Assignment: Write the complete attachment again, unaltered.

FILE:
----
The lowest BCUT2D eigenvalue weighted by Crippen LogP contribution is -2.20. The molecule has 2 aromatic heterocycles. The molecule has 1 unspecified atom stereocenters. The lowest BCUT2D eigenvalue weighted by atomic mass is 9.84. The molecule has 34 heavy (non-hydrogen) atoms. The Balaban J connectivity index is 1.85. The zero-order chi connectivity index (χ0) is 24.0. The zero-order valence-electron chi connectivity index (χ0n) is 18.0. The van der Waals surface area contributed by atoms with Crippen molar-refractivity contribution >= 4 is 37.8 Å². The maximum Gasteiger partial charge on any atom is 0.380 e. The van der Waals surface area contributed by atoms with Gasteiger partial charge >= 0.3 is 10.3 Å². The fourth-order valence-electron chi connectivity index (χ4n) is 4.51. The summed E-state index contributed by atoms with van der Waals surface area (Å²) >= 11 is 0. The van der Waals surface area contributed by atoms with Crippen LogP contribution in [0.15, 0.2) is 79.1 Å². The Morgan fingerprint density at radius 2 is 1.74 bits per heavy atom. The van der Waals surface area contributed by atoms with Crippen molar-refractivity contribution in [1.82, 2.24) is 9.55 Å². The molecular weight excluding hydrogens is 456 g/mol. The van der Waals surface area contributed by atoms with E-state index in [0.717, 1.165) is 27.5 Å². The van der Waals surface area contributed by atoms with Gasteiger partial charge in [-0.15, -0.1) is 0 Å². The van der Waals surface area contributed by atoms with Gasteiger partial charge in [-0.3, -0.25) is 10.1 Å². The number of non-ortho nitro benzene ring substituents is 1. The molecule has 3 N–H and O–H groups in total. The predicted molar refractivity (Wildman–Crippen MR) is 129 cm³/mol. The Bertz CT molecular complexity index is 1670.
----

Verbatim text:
The lowest BCUT2D eigenvalue weighted by Crippen LogP contribution is -2.20. The molecule has 2 aromatic heterocycles. The molecule has 1 unspecified atom stereocenters. The lowest BCUT2D eigenvalue weighted by atomic mass is 9.84. The molecule has 34 heavy (non-hydrogen) atoms. The Balaban J connectivity index is 1.85. The zero-order chi connectivity index (χ0) is 24.0. The zero-order valence-electron chi connectivity index (χ0n) is 18.0. The van der Waals surface area contributed by atoms with Crippen molar-refractivity contribution >= 4 is 37.8 Å². The maximum Gasteiger partial charge on any atom is 0.380 e. The van der Waals surface area contributed by atoms with Gasteiger partial charge >= 0.3 is 10.3 Å². The fourth-order valence-electron chi connectivity index (χ4n) is 4.51. The summed E-state index contributed by atoms with van der Waals surface area (Å²) >= 11 is 0. The van der Waals surface area contributed by atoms with Crippen LogP contribution in [0.15, 0.2) is 79.1 Å². The Morgan fingerprint density at radius 2 is 1.74 bits per heavy atom. The van der Waals surface area contributed by atoms with Crippen molar-refractivity contribution in [1.82, 2.24) is 9.55 Å². The molecular weight excluding hydrogens is 456 g/mol. The van der Waals surface area contributed by atoms with E-state index in [0.717, 1.165) is 27.5 Å². The van der Waals surface area contributed by atoms with Gasteiger partial charge in [-0.15, -0.1) is 0 Å². The van der Waals surface area contributed by atoms with Gasteiger partial charge in [-0.3, -0.25) is 10.1 Å². The number of non-ortho nitro benzene ring substituents is 1. The molecule has 3 N–H and O–H groups in total. The predicted molar refractivity (Wildman–Crippen MR) is 129 cm³/mol. The Bertz CT molecular complexity index is 1670.